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Lips Unsealed: A Memoir Hardcover – June 1, 2010


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Product Details

  • Hardcover: 272 pages
  • Publisher: Crown Archetype; 1 edition (June 1, 2010)
  • Language: English
  • ISBN-10: 0307463494
  • ISBN-13: 978-0307463494
  • Product Dimensions: 9.2 x 6.4 x 1.1 inches
  • Shipping Weight: 1.2 pounds
  • Average Customer Review: 3.7 out of 5 stars  See all reviews (94 customer reviews)
  • Amazon Best Sellers Rank: #508,671 in Books (See Top 100 in Books)

Editorial Reviews

From Publishers Weekly

The Go-Go's lead singer who went on to a solo career recounts a remarkable early Cinderella story that morphs into a frank, though at times self-indulgent, story of drug abuse and failure. Hailing from a working-class section of Los Angeles, the eldest daughter of divorced parents, Carlisle struggled early on with shame over her mother's depression and her step-father's drinking problem; teased for her chubbiness, she sought escape from a difficult home and found it in the mid-'70s' burgeoning L.A. punk scene. Steeped in the brash music of Iggy Pop and Queen, crazy about the iconoclastic new look, she and her friends haunted Hollywood clubs while she worked as a hairdresser and secretary. In 1978 she, Jane Wiedlin, and Margot Olaverra came up with the idea of starting their own band, eventually adding Charlotte Caffey and Gina Shock, and within a short time the all-girl Go-Go's had moved from being a novelty to a super-cool pop band with their dance hit, We Got the Beat. Alongside dizzying stardom came the requisite drug-and-alcohol frenzy, and much of this memoir is a chronicle of one party after another and a list of celebrity who's who. Carlisle writes candidly, and her chronic fear of being exposed as a fake is heartfelt and winning. (June)
Copyright © Reed Business Information, a division of Reed Elsevier Inc. All rights reserved.

From Booklist

Erstwhile Go-Go and distaff rock-music icon Carlisle delivers the goods on her battles with substance abuse and life on the road in the band that was a somewhat more organic version of the Runaways. The Go-Go's were the first all-female band to attain a number-one sales ranking with an album of original material played by the band. Although Carlisle's subsequent solo career has now overshadowed her Go-Go's days, at least artistically if not in the public consciousness, much of the fun here is centered on the wild and crazy partying on the road during the Go-Go's commercial ascendance. Social interactions and psychic adventuring with bands such as the Police provide the behind-the-scenes fodder that rock fans love in their stars' memoirs, and the fact that Carlisle also interacted professionally with the likes of Don Henley of the Eagles adds to her recollections. Carlisle continues to make music but has widened her focus, appearing on a BBC cooking show. This warm, well-written bio brings her fan base up to date. --Mike Tribby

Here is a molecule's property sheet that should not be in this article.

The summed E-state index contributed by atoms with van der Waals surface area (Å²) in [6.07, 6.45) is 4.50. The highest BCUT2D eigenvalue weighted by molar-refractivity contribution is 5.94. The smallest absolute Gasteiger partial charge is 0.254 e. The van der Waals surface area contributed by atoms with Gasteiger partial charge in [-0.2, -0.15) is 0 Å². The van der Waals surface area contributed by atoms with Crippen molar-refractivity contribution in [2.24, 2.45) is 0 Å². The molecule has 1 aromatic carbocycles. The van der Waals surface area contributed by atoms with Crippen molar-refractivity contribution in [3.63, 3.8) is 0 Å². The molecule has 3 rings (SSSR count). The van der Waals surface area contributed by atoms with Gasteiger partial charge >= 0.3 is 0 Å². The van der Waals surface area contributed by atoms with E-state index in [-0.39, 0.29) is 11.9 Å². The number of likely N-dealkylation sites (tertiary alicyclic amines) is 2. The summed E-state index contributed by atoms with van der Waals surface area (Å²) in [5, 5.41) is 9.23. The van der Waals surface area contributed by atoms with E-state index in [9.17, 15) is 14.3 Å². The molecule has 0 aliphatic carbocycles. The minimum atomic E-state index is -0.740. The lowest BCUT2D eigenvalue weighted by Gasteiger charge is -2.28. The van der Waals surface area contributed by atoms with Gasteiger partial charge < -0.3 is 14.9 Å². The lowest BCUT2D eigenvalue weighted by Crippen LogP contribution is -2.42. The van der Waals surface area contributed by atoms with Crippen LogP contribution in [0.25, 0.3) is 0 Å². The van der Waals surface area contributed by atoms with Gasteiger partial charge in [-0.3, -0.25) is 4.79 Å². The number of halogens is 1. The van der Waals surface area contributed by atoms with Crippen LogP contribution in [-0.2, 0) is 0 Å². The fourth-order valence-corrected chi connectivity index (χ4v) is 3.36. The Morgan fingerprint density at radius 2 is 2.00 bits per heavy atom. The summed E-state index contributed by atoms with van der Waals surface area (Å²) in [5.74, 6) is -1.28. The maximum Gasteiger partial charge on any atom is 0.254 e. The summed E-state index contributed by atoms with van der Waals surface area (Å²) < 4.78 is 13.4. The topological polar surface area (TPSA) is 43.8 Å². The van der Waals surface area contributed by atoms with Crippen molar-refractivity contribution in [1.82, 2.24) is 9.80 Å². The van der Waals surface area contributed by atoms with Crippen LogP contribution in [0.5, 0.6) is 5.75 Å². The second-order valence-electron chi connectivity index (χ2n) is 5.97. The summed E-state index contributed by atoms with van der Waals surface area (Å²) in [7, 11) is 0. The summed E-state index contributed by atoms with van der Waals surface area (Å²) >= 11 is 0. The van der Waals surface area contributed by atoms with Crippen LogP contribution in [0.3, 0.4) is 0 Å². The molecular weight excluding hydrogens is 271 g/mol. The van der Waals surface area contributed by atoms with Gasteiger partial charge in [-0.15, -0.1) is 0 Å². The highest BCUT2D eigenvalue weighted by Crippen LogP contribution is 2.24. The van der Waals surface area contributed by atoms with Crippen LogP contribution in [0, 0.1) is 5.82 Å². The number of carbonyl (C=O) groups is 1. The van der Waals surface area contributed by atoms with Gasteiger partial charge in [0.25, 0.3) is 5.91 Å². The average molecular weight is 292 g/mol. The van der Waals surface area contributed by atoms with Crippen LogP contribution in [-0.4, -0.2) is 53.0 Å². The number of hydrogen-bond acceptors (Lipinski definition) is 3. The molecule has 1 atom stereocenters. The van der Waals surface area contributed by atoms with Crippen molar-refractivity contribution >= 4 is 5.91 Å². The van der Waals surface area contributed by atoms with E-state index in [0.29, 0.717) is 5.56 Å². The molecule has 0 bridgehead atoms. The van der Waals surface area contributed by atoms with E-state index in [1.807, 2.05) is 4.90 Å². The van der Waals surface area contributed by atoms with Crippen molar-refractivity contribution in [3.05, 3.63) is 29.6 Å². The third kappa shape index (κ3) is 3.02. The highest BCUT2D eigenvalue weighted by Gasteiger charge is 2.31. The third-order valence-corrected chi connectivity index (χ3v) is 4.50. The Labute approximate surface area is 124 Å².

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Customer Reviews

This was a fast read, very interesting and very honest.
jentall4fun
I was riveted, shocked and disgusted as I read Carlisle's surprisingly open and honest confession about her life of self loathing and drug and alcohol abuse.
E. Allen
I was left wishing for a bit more, though more of what I can't really say.
AMP

Most Helpful Customer Reviews

56 of 60 people found the following review helpful By E. Allen on June 2, 2010
Format: Hardcover
Belinda Carlisle's autobiography is one of the most fascinating books I have read in quite some time. I was riveted, shocked and disgusted as I read Carlisle's surprisingly open and honest confession about her life of self loathing and drug and alcohol abuse. I was aware of her debauchery during her days in the Go-Go's, but was completely unaware of her continued substance abuse and self inflicted mental torture during her solo career. I honestly could not put it down and read the entire 250+ pages in one day. If you were/are a Go-Go or Carlisle fan, this is not to be missed. Belinda was always and still is my favorite member of the Go-Go's and I thoroughly enjoyed following her heartbreaking journey from beginning to end. I am amazed and thankful she actually survived to tell the story of her rollecoaster ride of ups and downs she endured during her life and career. It's comforting to know Belinda has at long last found some sort of peace and come to terms with her turbulent and disturbing past.
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16 of 17 people found the following review helpful By M. Campbell on July 5, 2010
Format: Hardcover